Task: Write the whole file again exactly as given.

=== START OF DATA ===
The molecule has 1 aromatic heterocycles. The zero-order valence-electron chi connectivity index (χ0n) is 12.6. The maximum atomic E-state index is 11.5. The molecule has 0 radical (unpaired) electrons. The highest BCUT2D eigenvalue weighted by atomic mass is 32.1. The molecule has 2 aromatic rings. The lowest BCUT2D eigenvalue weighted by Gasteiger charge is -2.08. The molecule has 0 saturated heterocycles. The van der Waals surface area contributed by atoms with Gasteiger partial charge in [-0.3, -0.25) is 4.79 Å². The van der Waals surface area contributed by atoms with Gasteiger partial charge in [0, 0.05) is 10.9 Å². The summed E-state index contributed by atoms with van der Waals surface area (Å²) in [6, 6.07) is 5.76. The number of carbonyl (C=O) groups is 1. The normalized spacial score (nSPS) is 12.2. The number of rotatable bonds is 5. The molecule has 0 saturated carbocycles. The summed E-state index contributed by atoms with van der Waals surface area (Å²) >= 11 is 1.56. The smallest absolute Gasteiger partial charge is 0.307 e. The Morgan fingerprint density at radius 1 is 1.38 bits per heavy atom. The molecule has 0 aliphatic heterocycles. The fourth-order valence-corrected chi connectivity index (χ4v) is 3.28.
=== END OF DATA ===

The molecule has 1 aromatic heterocycles. The zero-order valence-electron chi connectivity index (χ0n) is 12.6. The maximum atomic E-state index is 11.5. The molecule has 0 radical (unpaired) electrons. The highest BCUT2D eigenvalue weighted by atomic mass is 32.1. The molecule has 2 aromatic rings. The lowest BCUT2D eigenvalue weighted by Gasteiger charge is -2.08. The molecule has 0 saturated heterocycles. The van der Waals surface area contributed by atoms with Gasteiger partial charge in [-0.3, -0.25) is 4.79 Å². The van der Waals surface area contributed by atoms with Gasteiger partial charge in [0, 0.05) is 10.9 Å². The summed E-state index contributed by atoms with van der Waals surface area (Å²) in [6, 6.07) is 5.76. The number of carbonyl (C=O) groups is 1. The normalized spacial score (nSPS) is 12.2. The number of rotatable bonds is 5. The molecule has 0 saturated carbocycles. The summed E-state index contributed by atoms with van der Waals surface area (Å²) >= 11 is 1.56. The smallest absolute Gasteiger partial charge is 0.307 e. The Morgan fingerprint density at radius 1 is 1.38 bits per heavy atom. The molecule has 0 aliphatic heterocycles. The fourth-order valence-corrected chi connectivity index (χ4v) is 3.28.